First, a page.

Sunday, October 03, 2010

dylan; darndest things

Not captured in those swing posts is Dylan's inability to judge how far back the swing will come. Sort of funny. Sort of hazardous. It's a wash, I guess.


I am doing emergency medicine right now. I really like it, not least of which because I got to go up to the helipad the other day. The lights shine in our bedroom window and we've been watching the helicopters land for years, so it was like destiny.


I believe "playing cards" are up for induction into the Toy Hall of Fame. Now whenever they induct stuff I am reminded of Jon Stewart's outraged reaction that "ball" was inducted after "stick" and "cardboard box." I think we can all relate to that.


Dylan has been quite easy to date with the awkward questions about body parts/reproduction thus far for two reasons, I believe. One, I got her a book at just the right level and read it to her a bunch before she even thought to ask awkward questions. Two, she still remembers the whole "parents coming home from the hospital with Ollie after a number of months of an alarming growth in mommy's abdomen" thing quite vividly. She KNOWS how that works. What she prefers to ask endless awkward questions about is: death. We took her to the cemetery for a field trip a few weeks ago, which actually helped a lot. She's just starting to figure out to be worried about what will become of me, but so far it's been more concern with the logistics of where all those bodies go and what, exactly, they can and cannot do, rather than alarm.

Speaking of that whole Ollie's birth thing, the other day Dylan was very frustrated with me and my rules and told me she couldn't wait to be a mommy so she could make her own decisions. She meant "adult," not "mommy" because although she wants children she does not actually plan to have any because it will hurt. I told her it's her call.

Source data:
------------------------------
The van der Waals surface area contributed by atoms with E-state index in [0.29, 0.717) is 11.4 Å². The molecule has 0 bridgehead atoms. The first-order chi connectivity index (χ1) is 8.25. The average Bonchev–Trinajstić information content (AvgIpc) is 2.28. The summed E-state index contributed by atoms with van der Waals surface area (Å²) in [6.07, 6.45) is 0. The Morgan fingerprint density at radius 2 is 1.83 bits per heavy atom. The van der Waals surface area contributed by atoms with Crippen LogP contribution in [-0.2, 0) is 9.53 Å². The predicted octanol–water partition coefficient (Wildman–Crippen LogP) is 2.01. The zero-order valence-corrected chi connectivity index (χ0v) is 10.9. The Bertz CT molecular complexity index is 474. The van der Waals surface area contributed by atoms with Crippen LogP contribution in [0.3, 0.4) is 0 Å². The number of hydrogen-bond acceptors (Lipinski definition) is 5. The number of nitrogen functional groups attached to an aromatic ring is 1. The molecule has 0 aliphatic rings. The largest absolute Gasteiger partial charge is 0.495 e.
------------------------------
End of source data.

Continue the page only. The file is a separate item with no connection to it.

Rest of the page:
She was asking me about why I don't eat meat and I explained a few reasons. Then she asked well why do you drink milk then? So then I said good point and had to explain veganism to her. I told her that would also be her call when she's a teenager and she said she does not need that much time to make a decision: she will always eat meat. So then I taught her omnivore so she would have a name too and she was happy. She certainly has her finger on the pulse of rejecting all things that are important to her mother. Her pediatrician says there's a bit of a teenage-ish stage around four.

She has also been decidedly grumpy lately, but then suddenly was less grumpy but understood phonics and can actually ride her bike pretty well (with training wheels). So I took that as a cue to let the internet teach her to read and we've been sounding out lots of stuff and it's sort of fun but I can imagine it will become tedious quite shortly.

She received a punishment yesterday, probably related to the grumpy. I told her to sit and think about what she wanted to say to me when she was done in time out and she said "okay, but it's not a nice word."

We've really been having to think about discipline more lately. I've mostly been using control things, like I get to pick out clothes or bedtime books instead of her. But then I got tired of having to come up with a punishment in the moment, so instead I use the vague and threatening "I will think of a consequence." So now consequences are like currency, and if she earns one I usually give her a chance to unearn it later, which works for everyone because it is a highly effective motivating tool because it could be ANYTHING as far as she knows yet I never actually have to come up with a punishment. We'll see how long this lasts. Ollie needs discipline too, but I mostly stick to corporal punishment with him.


On our way home from Tully last weekend we stopped at a wildlife area I've been eying for years. It was cool. I think we'll go back and spend more time there one day when the backseat crowd is a little less cranky.

Do you know what they had all the telescopes pointed at? I will tell you. The Thruway. Not creepy at all.


Sarah said...

as far as discipline, read Playful Parenting. it sounds a bit lame, but it is awesome, and works.

bleisenblog said...

That looks great, thanks. I think Aaron takes this kind of approach already, but I am less patient and more grumpy than he is.